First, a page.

Nexus defends Seven’s takeover offer

Nexus defends $27m proposal after shareholders query report that has described the offer as 'fair and reasonable'.

Nexus Energy has defended the value of Seven Group Holdings’ $27 million takeover offer after shareholders queried an independent expert’s report that has described the offer as “fair and reasonable”.

One of the shareholders is Bechtel Group executive director Andrew Greig, whose personal holding makes him the biggest Nexus shareholder. He recently increased his stake, suggesting he may be preparing to vote against the Seven bid at a June 12 meeting.

As revealed in The Australian yesterday, Mr Greig has sent a letter citing concerns over the handling of the bid to Seven chief Don Voelte, who stood down as Nexus chairman about a month before the deal with Seven was signed.

Mr Greig also said the independent expert’s valuation of Nexus’s stake in the Shell-controlled Crux gasfield off Western Australia — the most valuable Nexus asset — appeared “flawed” and too low at $160m-$200m.

“Following the release of the scheme booklet, there have been two shareholder queries received in relation to the valuation of the Crux asset,” Nexus said.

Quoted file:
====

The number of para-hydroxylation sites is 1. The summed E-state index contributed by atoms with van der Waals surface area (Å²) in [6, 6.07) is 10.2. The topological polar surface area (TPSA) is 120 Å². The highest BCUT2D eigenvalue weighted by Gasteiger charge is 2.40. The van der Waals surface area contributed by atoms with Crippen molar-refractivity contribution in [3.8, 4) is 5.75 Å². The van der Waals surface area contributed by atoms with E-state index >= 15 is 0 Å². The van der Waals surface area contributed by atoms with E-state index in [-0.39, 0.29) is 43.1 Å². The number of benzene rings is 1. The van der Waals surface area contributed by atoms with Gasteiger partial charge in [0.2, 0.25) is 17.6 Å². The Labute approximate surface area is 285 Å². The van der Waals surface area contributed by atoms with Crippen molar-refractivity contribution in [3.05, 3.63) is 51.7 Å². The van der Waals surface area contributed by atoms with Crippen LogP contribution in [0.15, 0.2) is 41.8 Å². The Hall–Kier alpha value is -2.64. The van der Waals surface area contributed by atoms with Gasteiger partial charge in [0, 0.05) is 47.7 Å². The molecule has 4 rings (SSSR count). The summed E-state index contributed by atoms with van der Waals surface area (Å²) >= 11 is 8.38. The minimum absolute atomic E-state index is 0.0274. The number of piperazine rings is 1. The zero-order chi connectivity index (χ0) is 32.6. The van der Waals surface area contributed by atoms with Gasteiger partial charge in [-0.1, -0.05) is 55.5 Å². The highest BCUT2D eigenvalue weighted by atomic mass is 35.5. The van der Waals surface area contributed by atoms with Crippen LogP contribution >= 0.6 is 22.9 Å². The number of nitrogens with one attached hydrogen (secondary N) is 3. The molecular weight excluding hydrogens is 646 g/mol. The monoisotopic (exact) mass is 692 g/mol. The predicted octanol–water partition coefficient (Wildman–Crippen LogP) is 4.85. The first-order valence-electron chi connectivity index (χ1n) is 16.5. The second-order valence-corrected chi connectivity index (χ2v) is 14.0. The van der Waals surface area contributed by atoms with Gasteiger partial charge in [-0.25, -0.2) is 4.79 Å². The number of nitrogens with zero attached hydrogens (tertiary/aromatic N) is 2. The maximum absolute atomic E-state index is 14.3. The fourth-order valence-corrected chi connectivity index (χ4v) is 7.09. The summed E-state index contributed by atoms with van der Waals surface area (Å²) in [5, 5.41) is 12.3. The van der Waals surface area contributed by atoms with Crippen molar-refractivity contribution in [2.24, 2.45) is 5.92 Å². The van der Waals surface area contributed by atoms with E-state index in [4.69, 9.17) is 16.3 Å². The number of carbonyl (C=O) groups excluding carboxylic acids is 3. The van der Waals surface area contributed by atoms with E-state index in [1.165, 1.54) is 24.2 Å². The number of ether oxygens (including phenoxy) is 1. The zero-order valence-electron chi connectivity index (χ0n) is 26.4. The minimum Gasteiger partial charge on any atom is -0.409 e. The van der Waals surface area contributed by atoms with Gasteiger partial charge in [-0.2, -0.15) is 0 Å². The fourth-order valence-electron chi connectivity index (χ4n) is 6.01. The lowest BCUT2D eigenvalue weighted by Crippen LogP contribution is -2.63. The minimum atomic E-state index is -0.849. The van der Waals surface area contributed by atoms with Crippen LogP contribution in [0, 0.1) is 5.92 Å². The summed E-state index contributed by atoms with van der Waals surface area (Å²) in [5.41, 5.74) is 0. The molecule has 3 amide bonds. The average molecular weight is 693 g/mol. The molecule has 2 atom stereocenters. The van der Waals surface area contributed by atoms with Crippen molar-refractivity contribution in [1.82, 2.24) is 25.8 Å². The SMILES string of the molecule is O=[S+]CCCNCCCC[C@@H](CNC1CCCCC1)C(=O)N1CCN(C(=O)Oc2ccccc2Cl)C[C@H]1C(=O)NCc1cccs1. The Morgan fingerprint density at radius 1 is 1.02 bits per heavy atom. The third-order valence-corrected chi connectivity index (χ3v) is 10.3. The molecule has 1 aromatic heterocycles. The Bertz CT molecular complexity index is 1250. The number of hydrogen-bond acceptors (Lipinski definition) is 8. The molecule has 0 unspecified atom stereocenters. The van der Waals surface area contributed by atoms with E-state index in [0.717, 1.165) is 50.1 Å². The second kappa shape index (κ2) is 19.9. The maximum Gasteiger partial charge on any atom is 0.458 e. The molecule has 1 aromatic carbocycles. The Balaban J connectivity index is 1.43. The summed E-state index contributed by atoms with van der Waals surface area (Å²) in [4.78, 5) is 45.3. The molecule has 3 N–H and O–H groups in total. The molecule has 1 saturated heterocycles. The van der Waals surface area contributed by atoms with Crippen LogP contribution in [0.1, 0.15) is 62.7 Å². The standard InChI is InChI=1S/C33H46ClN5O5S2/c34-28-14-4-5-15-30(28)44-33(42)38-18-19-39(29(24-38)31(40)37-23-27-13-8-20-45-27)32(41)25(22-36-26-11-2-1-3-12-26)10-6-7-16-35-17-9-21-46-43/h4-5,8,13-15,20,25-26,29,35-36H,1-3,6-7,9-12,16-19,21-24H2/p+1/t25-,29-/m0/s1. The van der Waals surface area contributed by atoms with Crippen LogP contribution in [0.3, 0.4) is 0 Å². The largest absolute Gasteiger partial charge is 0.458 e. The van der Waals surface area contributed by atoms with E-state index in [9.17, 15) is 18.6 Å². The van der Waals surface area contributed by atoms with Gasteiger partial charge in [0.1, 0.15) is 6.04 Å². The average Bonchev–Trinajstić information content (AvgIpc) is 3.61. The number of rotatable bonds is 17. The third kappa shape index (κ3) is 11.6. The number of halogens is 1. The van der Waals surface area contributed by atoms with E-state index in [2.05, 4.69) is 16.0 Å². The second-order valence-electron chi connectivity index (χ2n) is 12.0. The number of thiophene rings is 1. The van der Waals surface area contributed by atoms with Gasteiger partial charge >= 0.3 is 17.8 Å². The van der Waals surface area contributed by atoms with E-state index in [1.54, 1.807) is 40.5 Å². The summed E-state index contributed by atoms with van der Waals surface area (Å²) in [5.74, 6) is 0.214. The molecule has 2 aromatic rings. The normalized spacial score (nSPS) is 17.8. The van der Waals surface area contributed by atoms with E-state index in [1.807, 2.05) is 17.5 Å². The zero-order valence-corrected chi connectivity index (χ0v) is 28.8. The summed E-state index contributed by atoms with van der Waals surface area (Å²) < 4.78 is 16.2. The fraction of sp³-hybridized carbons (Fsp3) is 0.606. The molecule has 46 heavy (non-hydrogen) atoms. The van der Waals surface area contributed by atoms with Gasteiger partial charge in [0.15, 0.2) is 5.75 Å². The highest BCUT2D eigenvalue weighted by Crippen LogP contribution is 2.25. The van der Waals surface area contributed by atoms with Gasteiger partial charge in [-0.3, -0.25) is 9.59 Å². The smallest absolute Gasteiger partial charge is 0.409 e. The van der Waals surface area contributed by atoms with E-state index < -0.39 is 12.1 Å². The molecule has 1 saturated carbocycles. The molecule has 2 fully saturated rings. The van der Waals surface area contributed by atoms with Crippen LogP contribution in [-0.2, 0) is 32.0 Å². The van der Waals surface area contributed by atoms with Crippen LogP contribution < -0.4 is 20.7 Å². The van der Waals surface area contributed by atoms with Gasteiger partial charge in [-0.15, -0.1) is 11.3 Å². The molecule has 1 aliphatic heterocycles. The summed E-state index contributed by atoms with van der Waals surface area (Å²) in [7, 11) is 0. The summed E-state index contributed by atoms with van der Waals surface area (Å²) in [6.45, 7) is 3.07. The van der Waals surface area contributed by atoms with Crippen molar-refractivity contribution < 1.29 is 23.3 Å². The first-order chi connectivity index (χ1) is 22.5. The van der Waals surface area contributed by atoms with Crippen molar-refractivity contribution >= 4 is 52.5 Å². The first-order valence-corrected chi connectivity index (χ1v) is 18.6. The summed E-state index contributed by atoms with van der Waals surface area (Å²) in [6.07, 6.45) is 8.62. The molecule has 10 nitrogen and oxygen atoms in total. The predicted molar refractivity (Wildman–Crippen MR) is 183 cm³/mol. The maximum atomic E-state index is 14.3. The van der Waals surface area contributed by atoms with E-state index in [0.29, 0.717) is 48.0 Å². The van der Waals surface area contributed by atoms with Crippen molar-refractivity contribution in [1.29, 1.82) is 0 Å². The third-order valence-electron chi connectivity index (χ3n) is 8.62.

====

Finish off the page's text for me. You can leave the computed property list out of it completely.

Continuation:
It issued a statement from the independent expert it commissioned to do the report, Deloitte, backing the valuation.

Deloitte directors Stephen Reid and Robin Polson said the valuation had taken into account future cashflows, abandonment costs, trading of other companies with comparable assets, the Crux book value and offers Nexus had received when it tried to sell the stake.

“The company has undertaken a divestment process ... which did not result in any reasonable offers for Longtom (gasfield in Bass Strait), Crux or the entire company, other than the offer from Seven,” Deloitte said.

“It is difficult to attract interest in Crux, as Shell and (partner) Osaka have a pre-emptive right to acquire Nexus’s 15 per cent interest in the asset, which is a significant deterrent.”

Deloitte has said Nexus shares will probably be worthless if the Seven scheme of arrangement is voted down and the company is forced into administration.

On Thursday and Friday last week, Mr Greig increased his stake in Nexus from about 6 per cent to 11 per cent as shares resumed trading after a three-month hiatus and slumped by two-thirds to just below Seven’s 2c-per-share bid price.

An activist group run by small investor Sean Wilson to vote down the deal, through a website, claims to have indicative support from more than 14 per cent of shareholders, and that does not include Mr Greig.

If the support eventuates, and Mr Greig votes against it, the scheme would be scuttled and Nexus’s assets would probably go on the auction block if no other bidder emerged.

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